Is Entrepreneurship for You?

There is, and has been, a huge movement of people into entrepreneurship. Employees sometimes think that they know more than their employers do and, sometimes, they do. They also tire of reporting to someone else and having little control over their lives. Sometimes, good employees lose their jobs and have trouble finding a comparable position in a down job market.

There are many reasons to consider starting your own business, however, entrepreneurship isn’t for everyone.

To be successful as an entrepreneur, you need to have a number of talents or enough money to hire people who can do the things that you either don’t know how to do or don’t want to learn how to do. If you don’t have enough money to support yourself for a few years until your business becomes profitable, entrepreneurship isn’t for you, unless you have a partner who can support you financially. If you have a great idea that you can “sell” to venture capitalists, you might be able to get funding for your business, however, it’s not that easy to come up with a great original idea for a product or service.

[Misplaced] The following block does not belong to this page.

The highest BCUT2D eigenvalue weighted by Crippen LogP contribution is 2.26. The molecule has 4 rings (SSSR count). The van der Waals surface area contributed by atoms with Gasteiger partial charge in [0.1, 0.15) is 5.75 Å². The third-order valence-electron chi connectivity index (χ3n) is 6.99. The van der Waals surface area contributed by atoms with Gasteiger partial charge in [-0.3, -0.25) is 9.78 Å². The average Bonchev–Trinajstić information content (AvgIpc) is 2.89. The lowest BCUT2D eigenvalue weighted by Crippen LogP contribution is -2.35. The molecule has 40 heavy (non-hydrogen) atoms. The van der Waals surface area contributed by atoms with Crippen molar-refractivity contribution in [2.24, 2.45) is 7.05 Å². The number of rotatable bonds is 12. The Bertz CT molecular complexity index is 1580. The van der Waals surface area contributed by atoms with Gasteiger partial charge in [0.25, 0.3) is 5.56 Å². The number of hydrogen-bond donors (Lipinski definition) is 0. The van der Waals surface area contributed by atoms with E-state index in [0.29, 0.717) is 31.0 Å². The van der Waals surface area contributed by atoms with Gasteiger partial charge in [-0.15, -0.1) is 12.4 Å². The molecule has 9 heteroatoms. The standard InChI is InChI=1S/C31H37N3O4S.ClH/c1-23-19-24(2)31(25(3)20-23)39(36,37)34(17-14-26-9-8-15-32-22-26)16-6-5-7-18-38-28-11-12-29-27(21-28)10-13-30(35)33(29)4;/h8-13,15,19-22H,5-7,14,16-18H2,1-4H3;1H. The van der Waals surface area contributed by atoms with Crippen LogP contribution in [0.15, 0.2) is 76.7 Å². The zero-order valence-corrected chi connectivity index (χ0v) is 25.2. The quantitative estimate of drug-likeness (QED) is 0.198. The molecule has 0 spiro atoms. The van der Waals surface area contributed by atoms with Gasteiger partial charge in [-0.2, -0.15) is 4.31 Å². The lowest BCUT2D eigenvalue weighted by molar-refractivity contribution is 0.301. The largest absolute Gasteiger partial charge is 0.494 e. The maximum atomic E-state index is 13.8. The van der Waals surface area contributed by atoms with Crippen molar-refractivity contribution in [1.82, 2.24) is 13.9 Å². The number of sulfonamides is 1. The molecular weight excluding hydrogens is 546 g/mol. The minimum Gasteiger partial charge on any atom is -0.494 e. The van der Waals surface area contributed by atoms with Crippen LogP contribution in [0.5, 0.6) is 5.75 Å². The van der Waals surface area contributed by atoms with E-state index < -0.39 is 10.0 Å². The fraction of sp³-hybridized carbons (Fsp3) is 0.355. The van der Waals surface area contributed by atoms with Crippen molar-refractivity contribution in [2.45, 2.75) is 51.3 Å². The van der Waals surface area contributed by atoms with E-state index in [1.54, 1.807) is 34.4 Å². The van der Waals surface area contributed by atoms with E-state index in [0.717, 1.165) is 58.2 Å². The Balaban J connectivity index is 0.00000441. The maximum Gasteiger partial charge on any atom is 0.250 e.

You have to be determined to make a success of your business and you need to be confident and persistent and have tremendous mental, emotional and even physical endurance. You, also, have to be willing to work night and day and on weekends, at least until your business gets off the ground. You have to be flexible enough to switch gears if what you’re doing isn’t working. You have to network, market, participate in social media and blogging and you have to do administrative work if you can’t afford to hire an assistant.

If you’re the kind of person who excels at only one thing and is uncomfortable being responsible for a wide range of tasks, entrepreneurship might not be for you, unless you have the money to hire others to fill in the gaps.

Most of all, you have to be a leader and you need to have the confidence to rely on your own judgment since the buck stops with you. You need to be able to ride out the hard times, and if people work for you, you need to be able to inspire them and treat them nicely and respectfully. You, obviously, need to know how to bring in and keep clients and how to get paid, in full, for your work, as some clients will attempt to short you.

Entrepreneurship isn’t easy and, as I stated, previously, it’s not for everyone. If it’s not for you, it doesn’t mean that there’s anything wrong with you. It’s good to know one’s strengths and weaknesses and it’s important to play to one’s strengths.

If entrepreneurship is for you, it can be, by turns, exciting, frustrating, overwhelming, and very emotionally rewarding. It is, however, not for the faint of heart.

Laura Lieff

Accentuating Service

[email protected]

Laura Lieff
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